Review by Adam Berlin
Sandra Hunter’s artfully printed chapbook titled Small Change (Gold Line Press) is physically small–small dimensions, small print—but the aesthetic doesn’t end there. Each of Hunter’s three stories does what stories should do, using small moments in time to touch larger themes. Here the touching, sometimes tactile, sometimes cerebral, sometimes brutal, sometimes beautiful, presses against the Middle East, a place where turmoil too often touches its people.
In 30 Below, thirteen-year-old Sami takes an archetypal journey to get supplies for his family, crawling through a tunnel from Gaza to Egypt. The potential dangers are many—electric wires, a tunnel collapse, gunfire on the other side— but Sami, afraid of sin and bound by duty, pushes forward. When he reaches Egypt he discovers his task: to feed a young calf and bring the calf home, perhaps for food, perhaps to be sacrificed at a festival. Sami’s real-life impression of a land he’s only imagined makes him pause:
Outside the window is Egypt. Gray dust blowing. A girl in a burqah walks past. I thought the girls would wear skirts and t-shirts like I have seen on television. Two men sit at a wooden table that tilts. They have glasses of tea. Near them, a woman ties up a bundle of clothing and shifts it onto her head. But, still, here I am in a foreign country. Egypt. It sounds so foreign in the mouth, like a strange fruit.
Tilting tables. Shifting bundles. Something is off when tunnels are the only route to survival. Sami’s description moves from concrete, a child’s perception full of nouns, to poetic. His new position in the family, his broadening of experience, even the word Egypt is foreign, strange, but it’s an exciting strange, which points to the universal strange that is coming-of-age. Sammy is moving from child to young adult, doing the man’s work of burrowing, the woman’s work of giving milk. When danger does strike and Sami is forced from the tunnel, he says, “We are birthed back into the loud world.” What’s out there, sadly, is loud, harsh, dangerous. But Sami, born back, is ready.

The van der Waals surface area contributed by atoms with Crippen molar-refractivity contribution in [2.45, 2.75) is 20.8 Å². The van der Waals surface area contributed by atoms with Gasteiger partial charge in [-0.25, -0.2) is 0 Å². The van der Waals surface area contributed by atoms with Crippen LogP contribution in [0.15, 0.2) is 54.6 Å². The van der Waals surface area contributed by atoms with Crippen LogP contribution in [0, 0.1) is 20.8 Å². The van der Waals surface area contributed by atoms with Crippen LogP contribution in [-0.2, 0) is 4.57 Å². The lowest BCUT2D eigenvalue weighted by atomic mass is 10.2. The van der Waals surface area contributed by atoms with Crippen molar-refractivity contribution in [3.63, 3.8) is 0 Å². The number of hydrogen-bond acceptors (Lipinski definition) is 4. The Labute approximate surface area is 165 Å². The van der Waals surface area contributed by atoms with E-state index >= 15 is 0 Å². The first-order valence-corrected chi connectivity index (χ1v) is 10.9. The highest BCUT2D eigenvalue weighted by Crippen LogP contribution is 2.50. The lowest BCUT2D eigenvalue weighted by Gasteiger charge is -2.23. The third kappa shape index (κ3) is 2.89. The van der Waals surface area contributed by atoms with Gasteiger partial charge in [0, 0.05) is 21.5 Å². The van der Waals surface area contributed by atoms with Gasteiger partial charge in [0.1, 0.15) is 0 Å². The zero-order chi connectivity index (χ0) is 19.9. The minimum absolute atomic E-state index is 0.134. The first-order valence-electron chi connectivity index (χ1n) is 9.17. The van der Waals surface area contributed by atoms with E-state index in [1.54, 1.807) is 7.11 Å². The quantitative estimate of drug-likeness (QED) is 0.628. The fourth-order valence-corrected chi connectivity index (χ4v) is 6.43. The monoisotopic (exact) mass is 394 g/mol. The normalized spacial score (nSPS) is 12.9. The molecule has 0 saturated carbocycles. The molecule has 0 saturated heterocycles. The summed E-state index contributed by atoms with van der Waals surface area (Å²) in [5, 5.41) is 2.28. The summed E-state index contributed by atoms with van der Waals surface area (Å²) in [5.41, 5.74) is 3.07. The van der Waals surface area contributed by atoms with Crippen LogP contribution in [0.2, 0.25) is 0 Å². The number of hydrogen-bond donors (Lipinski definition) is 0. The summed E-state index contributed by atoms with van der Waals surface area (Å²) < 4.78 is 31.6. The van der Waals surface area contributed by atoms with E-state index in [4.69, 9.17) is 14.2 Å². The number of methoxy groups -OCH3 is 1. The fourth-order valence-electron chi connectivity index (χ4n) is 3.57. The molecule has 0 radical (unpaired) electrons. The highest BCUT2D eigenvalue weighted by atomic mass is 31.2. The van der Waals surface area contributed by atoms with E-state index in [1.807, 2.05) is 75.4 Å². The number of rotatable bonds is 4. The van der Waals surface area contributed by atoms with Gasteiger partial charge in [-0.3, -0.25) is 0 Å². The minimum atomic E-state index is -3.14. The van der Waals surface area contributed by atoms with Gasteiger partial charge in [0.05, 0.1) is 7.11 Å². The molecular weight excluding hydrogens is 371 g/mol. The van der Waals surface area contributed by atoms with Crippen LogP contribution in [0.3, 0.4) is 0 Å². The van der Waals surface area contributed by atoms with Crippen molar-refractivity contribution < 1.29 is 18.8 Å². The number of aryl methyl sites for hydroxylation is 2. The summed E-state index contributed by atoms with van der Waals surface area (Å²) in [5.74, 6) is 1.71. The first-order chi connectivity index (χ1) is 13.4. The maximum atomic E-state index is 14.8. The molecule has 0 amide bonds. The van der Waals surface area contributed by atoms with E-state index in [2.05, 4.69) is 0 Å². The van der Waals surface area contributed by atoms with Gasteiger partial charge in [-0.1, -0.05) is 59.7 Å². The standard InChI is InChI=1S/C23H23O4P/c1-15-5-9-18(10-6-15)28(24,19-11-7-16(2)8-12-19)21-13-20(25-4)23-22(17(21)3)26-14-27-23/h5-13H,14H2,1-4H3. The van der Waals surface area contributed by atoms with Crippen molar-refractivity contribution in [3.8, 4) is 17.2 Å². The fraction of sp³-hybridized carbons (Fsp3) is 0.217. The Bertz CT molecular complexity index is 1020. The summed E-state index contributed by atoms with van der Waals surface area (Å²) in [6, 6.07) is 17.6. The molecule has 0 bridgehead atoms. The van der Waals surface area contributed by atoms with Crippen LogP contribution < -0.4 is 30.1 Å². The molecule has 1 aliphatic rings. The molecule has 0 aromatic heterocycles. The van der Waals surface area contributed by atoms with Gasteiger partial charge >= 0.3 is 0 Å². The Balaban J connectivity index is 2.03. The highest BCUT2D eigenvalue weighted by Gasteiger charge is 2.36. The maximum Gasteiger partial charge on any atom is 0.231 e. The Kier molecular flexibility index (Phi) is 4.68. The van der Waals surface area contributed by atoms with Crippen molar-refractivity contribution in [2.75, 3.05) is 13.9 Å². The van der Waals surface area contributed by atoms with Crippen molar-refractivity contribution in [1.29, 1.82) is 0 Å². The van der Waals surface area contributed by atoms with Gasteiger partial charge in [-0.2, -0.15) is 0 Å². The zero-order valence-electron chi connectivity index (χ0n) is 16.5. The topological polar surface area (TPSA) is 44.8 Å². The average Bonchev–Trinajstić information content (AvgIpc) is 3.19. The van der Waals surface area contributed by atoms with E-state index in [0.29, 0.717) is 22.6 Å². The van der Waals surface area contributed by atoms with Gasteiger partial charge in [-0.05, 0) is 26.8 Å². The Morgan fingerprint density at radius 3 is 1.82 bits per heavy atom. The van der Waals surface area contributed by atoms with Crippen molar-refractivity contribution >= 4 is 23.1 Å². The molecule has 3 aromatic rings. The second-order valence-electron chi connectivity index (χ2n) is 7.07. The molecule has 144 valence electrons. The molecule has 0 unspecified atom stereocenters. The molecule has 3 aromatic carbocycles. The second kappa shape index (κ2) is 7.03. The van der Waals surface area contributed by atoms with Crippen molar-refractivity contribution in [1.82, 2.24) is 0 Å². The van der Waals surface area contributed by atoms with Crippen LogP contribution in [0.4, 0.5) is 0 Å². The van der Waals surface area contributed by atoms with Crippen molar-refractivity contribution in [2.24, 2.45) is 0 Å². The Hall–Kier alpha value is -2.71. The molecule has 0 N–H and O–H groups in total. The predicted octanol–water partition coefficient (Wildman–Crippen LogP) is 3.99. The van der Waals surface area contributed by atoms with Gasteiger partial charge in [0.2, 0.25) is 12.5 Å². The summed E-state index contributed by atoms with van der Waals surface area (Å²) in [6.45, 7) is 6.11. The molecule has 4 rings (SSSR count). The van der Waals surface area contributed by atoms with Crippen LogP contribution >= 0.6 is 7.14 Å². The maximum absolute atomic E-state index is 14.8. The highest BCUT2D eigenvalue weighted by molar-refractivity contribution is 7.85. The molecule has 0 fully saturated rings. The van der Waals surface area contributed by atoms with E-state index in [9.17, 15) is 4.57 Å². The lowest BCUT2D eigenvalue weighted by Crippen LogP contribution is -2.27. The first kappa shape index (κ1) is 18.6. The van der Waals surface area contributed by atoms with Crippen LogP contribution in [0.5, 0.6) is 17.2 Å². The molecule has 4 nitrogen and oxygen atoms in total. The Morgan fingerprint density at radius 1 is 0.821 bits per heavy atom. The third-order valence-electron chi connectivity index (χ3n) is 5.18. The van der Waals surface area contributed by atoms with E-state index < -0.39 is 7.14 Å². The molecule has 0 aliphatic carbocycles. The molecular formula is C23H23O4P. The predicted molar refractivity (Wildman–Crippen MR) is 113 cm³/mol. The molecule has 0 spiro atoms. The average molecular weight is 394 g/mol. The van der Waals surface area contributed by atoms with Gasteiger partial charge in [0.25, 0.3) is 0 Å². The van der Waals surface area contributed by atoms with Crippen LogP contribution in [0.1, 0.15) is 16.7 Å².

Running. That’s how Say That You Saw Beautiful Things begins. Eleven-year-old narrator Rayan and her friend Nabila trade veils and dresses for track suits and run through the rain. Their backstory is the country’s backstory, Libya on the verge of the Arab Spring, two childhood friends liberating themselves from social constraints. The girls disguised as boys run into a band of fundamentalists, identified by their armbands as Boys of Free Ulema. Nabila’s shrewdness helps the girls move on unscathed, but not before they’re ordered to bring a message to a man wearing a green scarf at the post office. And it’s at the post office where the uprising begins, the crowd exploding as one where “Everyone breathes in the same air together.” That air, breathed in that square, may be the same, but Hunter uses this tense moment to highlight many differences: Girls, forced to dress as boys, craving to run forward. Militants, some cruel, some not, hoping to turn time backward. And a guide, putting blinders on two English-speaking foreigners, urging them to carry on with their tour of old-city Benghazi, “Let us not dwell on this little disturbance. We will create memories of the real Benghazi, the jewel of North Africa.” Skillfully weaving threads of seeing and covering sight and staying under cover, Hunter makes sure this story dwells on disturbances.
The third and final story Jewels We Took With Us is structured by months, not chronologically, covering a timeframe between March 2003 and a recurring January 2012. The premise: four young married teens with TV-show dreams of beautiful Malaga plan their escape by boat from Morocco to Spain. Their motivation: abusive husbands, repressed lives. Yasmina, the youngest of the “leopard-girls” at thirteen, narrates the story; her husband married her so she could bear his children, but “he is looking for a better woman.”